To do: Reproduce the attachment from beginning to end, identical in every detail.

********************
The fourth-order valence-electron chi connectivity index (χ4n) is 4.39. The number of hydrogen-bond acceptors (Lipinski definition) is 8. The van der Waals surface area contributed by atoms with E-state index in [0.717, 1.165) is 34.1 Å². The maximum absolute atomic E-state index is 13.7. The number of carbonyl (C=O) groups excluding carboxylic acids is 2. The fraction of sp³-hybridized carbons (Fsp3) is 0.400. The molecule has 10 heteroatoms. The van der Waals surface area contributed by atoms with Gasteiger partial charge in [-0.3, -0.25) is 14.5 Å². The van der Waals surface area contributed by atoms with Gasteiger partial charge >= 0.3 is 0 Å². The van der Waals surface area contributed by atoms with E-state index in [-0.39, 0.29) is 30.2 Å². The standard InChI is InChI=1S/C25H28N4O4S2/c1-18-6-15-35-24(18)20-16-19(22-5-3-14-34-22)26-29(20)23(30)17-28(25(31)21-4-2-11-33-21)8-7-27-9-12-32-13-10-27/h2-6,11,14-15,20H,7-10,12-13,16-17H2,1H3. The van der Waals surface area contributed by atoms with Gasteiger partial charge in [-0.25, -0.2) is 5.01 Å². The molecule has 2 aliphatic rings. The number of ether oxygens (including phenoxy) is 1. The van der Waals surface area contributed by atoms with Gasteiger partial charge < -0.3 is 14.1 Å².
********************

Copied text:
The fourth-order valence-electron chi connectivity index (χ4n) is 4.39. The number of hydrogen-bond acceptors (Lipinski definition) is 8. The van der Waals surface area contributed by atoms with E-state index in [0.717, 1.165) is 34.1 Å². The maximum absolute atomic E-state index is 13.7. The number of carbonyl (C=O) groups excluding carboxylic acids is 2. The fraction of sp³-hybridized carbons (Fsp3) is 0.400. The molecule has 10 heteroatoms. The van der Waals surface area contributed by atoms with Gasteiger partial charge in [-0.3, -0.25) is 14.5 Å². The van der Waals surface area contributed by atoms with Gasteiger partial charge >= 0.3 is 0 Å². The van der Waals surface area contributed by atoms with E-state index in [-0.39, 0.29) is 30.2 Å². The standard InChI is InChI=1S/C25H28N4O4S2/c1-18-6-15-35-24(18)20-16-19(22-5-3-14-34-22)26-29(20)23(30)17-28(25(31)21-4-2-11-33-21)8-7-27-9-12-32-13-10-27/h2-6,11,14-15,20H,7-10,12-13,16-17H2,1H3. The van der Waals surface area contributed by atoms with Gasteiger partial charge in [-0.25, -0.2) is 5.01 Å². The molecule has 2 aliphatic rings. The number of ether oxygens (including phenoxy) is 1. The van der Waals surface area contributed by atoms with Gasteiger partial charge < -0.3 is 14.1 Å².